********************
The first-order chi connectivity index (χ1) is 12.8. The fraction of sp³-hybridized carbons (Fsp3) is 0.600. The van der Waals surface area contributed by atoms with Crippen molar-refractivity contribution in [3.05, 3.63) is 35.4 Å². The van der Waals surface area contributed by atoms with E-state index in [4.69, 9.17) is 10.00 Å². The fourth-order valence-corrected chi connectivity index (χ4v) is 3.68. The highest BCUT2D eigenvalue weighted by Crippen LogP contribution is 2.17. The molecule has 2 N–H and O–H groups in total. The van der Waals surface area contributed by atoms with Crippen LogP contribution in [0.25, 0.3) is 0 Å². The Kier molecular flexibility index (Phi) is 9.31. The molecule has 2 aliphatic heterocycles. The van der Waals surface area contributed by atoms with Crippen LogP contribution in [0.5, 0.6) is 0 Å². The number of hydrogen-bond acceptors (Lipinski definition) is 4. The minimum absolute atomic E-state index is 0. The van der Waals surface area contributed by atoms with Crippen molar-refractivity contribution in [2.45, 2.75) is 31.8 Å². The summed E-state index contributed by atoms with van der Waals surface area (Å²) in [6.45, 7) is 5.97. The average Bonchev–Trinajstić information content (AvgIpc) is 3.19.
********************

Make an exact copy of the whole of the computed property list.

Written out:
The first-order chi connectivity index (χ1) is 12.8. The fraction of sp³-hybridized carbons (Fsp3) is 0.600. The van der Waals surface area contributed by atoms with Crippen molar-refractivity contribution in [3.05, 3.63) is 35.4 Å². The van der Waals surface area contributed by atoms with E-state index in [4.69, 9.17) is 10.00 Å². The fourth-order valence-corrected chi connectivity index (χ4v) is 3.68. The highest BCUT2D eigenvalue weighted by Crippen LogP contribution is 2.17. The molecule has 2 N–H and O–H groups in total. The van der Waals surface area contributed by atoms with Crippen LogP contribution in [0.25, 0.3) is 0 Å². The Kier molecular flexibility index (Phi) is 9.31. The molecule has 2 aliphatic heterocycles. The van der Waals surface area contributed by atoms with Crippen LogP contribution in [0.5, 0.6) is 0 Å². The number of hydrogen-bond acceptors (Lipinski definition) is 4. The minimum absolute atomic E-state index is 0. The van der Waals surface area contributed by atoms with Crippen molar-refractivity contribution in [2.45, 2.75) is 31.8 Å². The summed E-state index contributed by atoms with van der Waals surface area (Å²) in [6.45, 7) is 5.97. The average Bonchev–Trinajstić information content (AvgIpc) is 3.19.